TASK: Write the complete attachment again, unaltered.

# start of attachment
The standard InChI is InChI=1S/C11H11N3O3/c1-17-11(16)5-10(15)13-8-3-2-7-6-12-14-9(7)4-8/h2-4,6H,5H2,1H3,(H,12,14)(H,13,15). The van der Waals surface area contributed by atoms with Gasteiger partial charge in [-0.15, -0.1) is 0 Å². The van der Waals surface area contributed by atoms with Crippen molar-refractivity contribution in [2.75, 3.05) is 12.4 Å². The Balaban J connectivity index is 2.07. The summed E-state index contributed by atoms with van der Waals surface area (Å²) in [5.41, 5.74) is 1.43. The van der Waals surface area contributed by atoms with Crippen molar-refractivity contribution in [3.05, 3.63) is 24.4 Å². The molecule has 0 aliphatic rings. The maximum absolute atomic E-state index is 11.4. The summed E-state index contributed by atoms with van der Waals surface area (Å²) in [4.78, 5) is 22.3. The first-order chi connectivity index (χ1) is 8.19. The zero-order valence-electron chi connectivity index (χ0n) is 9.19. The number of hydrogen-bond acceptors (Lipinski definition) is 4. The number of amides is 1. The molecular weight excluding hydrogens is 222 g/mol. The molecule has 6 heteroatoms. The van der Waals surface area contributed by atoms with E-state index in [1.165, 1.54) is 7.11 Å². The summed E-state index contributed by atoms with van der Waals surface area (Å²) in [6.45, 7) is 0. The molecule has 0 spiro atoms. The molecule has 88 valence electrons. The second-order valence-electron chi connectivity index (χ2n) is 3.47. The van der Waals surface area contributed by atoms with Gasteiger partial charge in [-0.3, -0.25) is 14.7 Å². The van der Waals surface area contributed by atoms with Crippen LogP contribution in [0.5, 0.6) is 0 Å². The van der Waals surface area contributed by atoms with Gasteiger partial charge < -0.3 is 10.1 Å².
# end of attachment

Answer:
The standard InChI is InChI=1S/C11H11N3O3/c1-17-11(16)5-10(15)13-8-3-2-7-6-12-14-9(7)4-8/h2-4,6H,5H2,1H3,(H,12,14)(H,13,15). The van der Waals surface area contributed by atoms with Gasteiger partial charge in [-0.15, -0.1) is 0 Å². The van der Waals surface area contributed by atoms with Crippen molar-refractivity contribution in [2.75, 3.05) is 12.4 Å². The Balaban J connectivity index is 2.07. The summed E-state index contributed by atoms with van der Waals surface area (Å²) in [5.41, 5.74) is 1.43. The van der Waals surface area contributed by atoms with Crippen molar-refractivity contribution in [3.05, 3.63) is 24.4 Å². The molecule has 0 aliphatic rings. The maximum absolute atomic E-state index is 11.4. The summed E-state index contributed by atoms with van der Waals surface area (Å²) in [4.78, 5) is 22.3. The first-order chi connectivity index (χ1) is 8.19. The zero-order valence-electron chi connectivity index (χ0n) is 9.19. The number of hydrogen-bond acceptors (Lipinski definition) is 4. The number of amides is 1. The molecular weight excluding hydrogens is 222 g/mol. The molecule has 6 heteroatoms. The van der Waals surface area contributed by atoms with E-state index in [1.165, 1.54) is 7.11 Å². The summed E-state index contributed by atoms with van der Waals surface area (Å²) in [6.45, 7) is 0. The molecule has 0 spiro atoms. The molecule has 88 valence electrons. The second-order valence-electron chi connectivity index (χ2n) is 3.47. The van der Waals surface area contributed by atoms with Gasteiger partial charge in [-0.3, -0.25) is 14.7 Å². The van der Waals surface area contributed by atoms with Crippen LogP contribution in [0.5, 0.6) is 0 Å². The van der Waals surface area contributed by atoms with Gasteiger partial charge < -0.3 is 10.1 Å².